That was before Archer Daniels Midland Company (ADM) brought its transloading facility for sweetener; before a cluster of suppliers and other manufacturers flocked to the site; before VW's $900 million expansion or the addition of a second production line for the Atlas SUV.

"What we're looking at now is a sustained higher level, probably two or three times as high as what we designed the capacity for," Andrews said in an interview with the Times Free Press. Both Norfolk-Southern and CSX serve Enterprise South.

ADM spokeswoman Jackie Anderson said in a statement Friday that "easy access to safe, efficient rail traffic is critical to the continued success of our business in Chattanooga."

"We are supportive of efforts to improve the infrastructure near our sweetener facility in Enterprise South to help avoid delays and ensure the rail service can accommodate future growth in the area," Anderson said.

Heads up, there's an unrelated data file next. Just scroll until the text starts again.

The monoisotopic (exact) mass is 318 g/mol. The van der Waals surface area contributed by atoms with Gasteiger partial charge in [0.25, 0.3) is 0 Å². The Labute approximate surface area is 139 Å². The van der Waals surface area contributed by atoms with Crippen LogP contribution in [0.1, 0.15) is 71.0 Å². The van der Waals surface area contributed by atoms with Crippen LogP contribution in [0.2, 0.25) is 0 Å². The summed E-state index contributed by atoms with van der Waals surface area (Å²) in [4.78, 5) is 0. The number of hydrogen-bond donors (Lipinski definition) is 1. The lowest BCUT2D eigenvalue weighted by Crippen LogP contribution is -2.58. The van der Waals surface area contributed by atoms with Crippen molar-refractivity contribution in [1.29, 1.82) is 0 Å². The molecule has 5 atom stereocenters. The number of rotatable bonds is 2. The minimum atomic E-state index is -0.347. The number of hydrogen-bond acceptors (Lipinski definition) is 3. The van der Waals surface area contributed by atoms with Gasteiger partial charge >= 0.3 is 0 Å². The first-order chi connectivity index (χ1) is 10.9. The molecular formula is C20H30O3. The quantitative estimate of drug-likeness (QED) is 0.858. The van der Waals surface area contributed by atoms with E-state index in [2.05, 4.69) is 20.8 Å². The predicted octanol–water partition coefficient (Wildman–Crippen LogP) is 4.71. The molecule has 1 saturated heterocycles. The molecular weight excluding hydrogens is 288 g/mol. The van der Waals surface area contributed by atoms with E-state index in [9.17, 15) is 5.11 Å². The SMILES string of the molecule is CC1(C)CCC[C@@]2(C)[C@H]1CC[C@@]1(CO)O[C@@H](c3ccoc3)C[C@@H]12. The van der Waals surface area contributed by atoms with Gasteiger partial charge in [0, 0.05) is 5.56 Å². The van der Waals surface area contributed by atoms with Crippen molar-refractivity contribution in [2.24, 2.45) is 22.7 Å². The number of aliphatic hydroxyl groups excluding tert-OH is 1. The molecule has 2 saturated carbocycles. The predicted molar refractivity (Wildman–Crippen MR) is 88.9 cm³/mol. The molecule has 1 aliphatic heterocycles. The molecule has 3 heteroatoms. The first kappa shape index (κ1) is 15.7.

VW spokesman Keith King said the automaker also supports efficient rail capacity at the industrial park.

Andrews said the authority planned all along for possible expansion.

"We didn't know when it would happen, but we had every reason to believe it would happen," he said.

For instance, a rebuilt bridge was constructed to go over three tracks instead of just one. Now all they have to do is build the tracks.

Over the next two or three years, if the grants come through, the authority will add more rail and longer tracks designed to better separate traffic between the park's various tenants.

One grant is under the Consolidated Rail Infrastructure and Safety Improvements [CRISI] program of the Federal Railroad Administration. That would go to help "untangle" a junction carrying traffic to ADM and VW, Andrews said.

The other is from the U.S. Department of Transportation's Better Utilizing Investments to Leverage Development [BUILD] program. It's part of President Donald Trump's initiative to leverage federal money with private resources for infrastructure improvements, Andrews said.